In 1999, I went back, this time a lot older and my cousins were driving so we would get to hang out at the beach, go to the clubs, on top of the touristy stuff and those 6 weeks re-ignited my love once again for this country that I knew was home but never actually lived there.

I travelled to Ghana once a year every year from then until 2004 when life happened. Got int a relationship and then became part of a couple and then lost myself in that couple bubble. When the bubble finally burst and I was free however, it got me thinking about “home”. It was all great me going for a couple of weeks a year, travelling around as a tourist, but how could I genuinely say that I was a Ghanaian when I hadn’t been down at the grass roots.

My family think that I moved to Ghana to get away from my ex, but actually although he was the catalyst to me going, he really didn’t have that power over me. I had wanted to stay in 1989, I even wanted to go after I finished University, for me it was just the perfect time and I guess God thought it too because I managed to get a job there. It was a rollercoaster of a ride, some days I would wake up and be totally in awe of my surroundings, then someone would piss me off and I would be ready to pack my bags and return, but I would not change that 7 year experience for the world.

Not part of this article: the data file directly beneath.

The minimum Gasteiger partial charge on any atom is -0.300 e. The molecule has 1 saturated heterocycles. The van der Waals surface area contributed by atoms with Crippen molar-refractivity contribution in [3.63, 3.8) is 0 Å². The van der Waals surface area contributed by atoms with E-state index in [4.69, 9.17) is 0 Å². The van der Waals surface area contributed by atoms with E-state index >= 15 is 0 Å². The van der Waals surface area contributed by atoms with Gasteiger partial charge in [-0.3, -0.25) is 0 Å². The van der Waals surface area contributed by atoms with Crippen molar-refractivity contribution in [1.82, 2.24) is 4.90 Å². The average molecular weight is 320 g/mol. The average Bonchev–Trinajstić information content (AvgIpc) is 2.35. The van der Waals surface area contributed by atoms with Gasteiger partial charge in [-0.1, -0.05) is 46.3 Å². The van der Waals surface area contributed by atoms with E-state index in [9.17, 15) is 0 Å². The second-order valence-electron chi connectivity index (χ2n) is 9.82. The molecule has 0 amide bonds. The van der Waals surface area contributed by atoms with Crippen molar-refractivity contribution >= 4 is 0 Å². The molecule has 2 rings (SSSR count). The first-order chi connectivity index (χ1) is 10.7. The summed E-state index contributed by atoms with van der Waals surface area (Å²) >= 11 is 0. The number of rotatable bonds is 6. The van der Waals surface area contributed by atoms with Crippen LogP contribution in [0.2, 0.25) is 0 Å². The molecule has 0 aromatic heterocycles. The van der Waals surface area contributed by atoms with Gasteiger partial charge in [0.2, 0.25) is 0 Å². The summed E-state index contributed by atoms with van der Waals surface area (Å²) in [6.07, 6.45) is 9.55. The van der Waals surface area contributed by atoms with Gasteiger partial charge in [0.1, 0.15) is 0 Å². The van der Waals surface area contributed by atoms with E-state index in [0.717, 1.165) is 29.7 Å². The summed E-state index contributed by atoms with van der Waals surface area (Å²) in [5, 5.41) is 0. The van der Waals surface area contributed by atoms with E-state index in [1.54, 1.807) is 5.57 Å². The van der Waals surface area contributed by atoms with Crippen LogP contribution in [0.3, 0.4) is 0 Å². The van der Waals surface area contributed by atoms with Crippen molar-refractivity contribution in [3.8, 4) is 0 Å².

So why did I return, I am going to be totally honest. I just couldn’t afford to live there anymore. I had made a few wrong turns in my personal and professional life which probably didn’t help, but essentially, when I purchased my house it was 1.3 GHS to the USD. A mere 4 years later the Ghana Cedi had depreciated to 4GHS to the USD. I was making the equivalent of $500 a month and my mortgage repayments were $400, the change was supposed to pay bills, service my car and of course buy food. It was also the dumsor era where we could go sometimes days without electricity so that meant buying fuel for the generator (or dying in the heat). So I had to make the decision to come back, and now here we are.

What Ghana has taught me is responsibility. I have to admit, up until probably 2010, I had lived a sheltered life, from my parents, to my ex, to my parents and then even my cousin (for the first few years in Ghana), I didn’t have to worry about accommodation, food, bills as I was either sharing the cost or not at all.

It has also taught me that I am a lot stronger than even I thought I was, here I was in a country that I called home but apart from my family and a couple of people, I had no friends, or any type of network. Today I actually have friends not only in Ghana but dotted around West Africa, Europe and America. This from a network of people I found whilst in Ghana.